This article is to be used as a reference for replacement of valve stem seals on a big block Mopar engine, installed in a vehicle. All safety precautions must be taken, to include the use of proper tools, safety glasses, etc. The author and this website are not responsible for any problems which may be associated with those folks who may use this as a reference for their own projects.
Step 1: Assess the situation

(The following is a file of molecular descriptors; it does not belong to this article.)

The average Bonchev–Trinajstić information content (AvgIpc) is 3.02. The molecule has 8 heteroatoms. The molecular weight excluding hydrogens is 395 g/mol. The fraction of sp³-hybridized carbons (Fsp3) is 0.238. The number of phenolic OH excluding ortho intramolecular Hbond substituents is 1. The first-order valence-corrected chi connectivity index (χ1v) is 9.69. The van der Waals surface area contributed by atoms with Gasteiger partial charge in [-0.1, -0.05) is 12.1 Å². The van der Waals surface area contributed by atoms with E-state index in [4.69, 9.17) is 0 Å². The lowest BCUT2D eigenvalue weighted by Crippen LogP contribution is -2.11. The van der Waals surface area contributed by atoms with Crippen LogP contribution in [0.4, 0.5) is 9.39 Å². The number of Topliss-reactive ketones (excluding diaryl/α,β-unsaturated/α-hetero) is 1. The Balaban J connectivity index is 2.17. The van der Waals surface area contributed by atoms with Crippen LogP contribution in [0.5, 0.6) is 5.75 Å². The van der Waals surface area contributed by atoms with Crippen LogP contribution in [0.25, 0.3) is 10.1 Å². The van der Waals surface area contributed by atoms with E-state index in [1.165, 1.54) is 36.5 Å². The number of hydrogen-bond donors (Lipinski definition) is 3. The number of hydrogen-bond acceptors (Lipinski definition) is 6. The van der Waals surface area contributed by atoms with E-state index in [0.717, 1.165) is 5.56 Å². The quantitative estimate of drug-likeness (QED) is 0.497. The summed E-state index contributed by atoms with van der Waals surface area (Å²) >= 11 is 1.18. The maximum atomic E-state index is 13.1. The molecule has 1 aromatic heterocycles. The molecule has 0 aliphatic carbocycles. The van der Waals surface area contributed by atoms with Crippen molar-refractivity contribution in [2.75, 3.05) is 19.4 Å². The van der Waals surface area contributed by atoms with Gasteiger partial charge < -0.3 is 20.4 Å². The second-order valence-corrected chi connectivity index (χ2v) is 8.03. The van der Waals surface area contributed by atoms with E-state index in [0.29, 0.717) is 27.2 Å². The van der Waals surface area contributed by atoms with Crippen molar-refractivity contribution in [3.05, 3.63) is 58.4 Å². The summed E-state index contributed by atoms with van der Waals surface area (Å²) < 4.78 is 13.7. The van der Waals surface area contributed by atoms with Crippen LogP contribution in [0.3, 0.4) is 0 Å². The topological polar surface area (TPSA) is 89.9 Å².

Valve stem seals which are "on their way out", so to speak, will allow engine oil to pass through the valve guides, particularly when the engine is cold. This allows the oil the pool in the combustion chambers, sometimes, right on top of the pistons themselves, depending upon where the pistons are located in relation to their cycle. This causes a puff of oily, blue smoke upon startup, usually until the engine warms up, or, when they’re completely gone, the engine will burn some oil as it goes down the road. Some may confuse this with bad rings. Bad rings will present themselves upon acceleration-oil passes (blows by) the rings as the engine cycles, particularly during acceleration (coming away from a light, etc.). The best way to diagnose if you have bad rings is to do a compression test on each cylinder.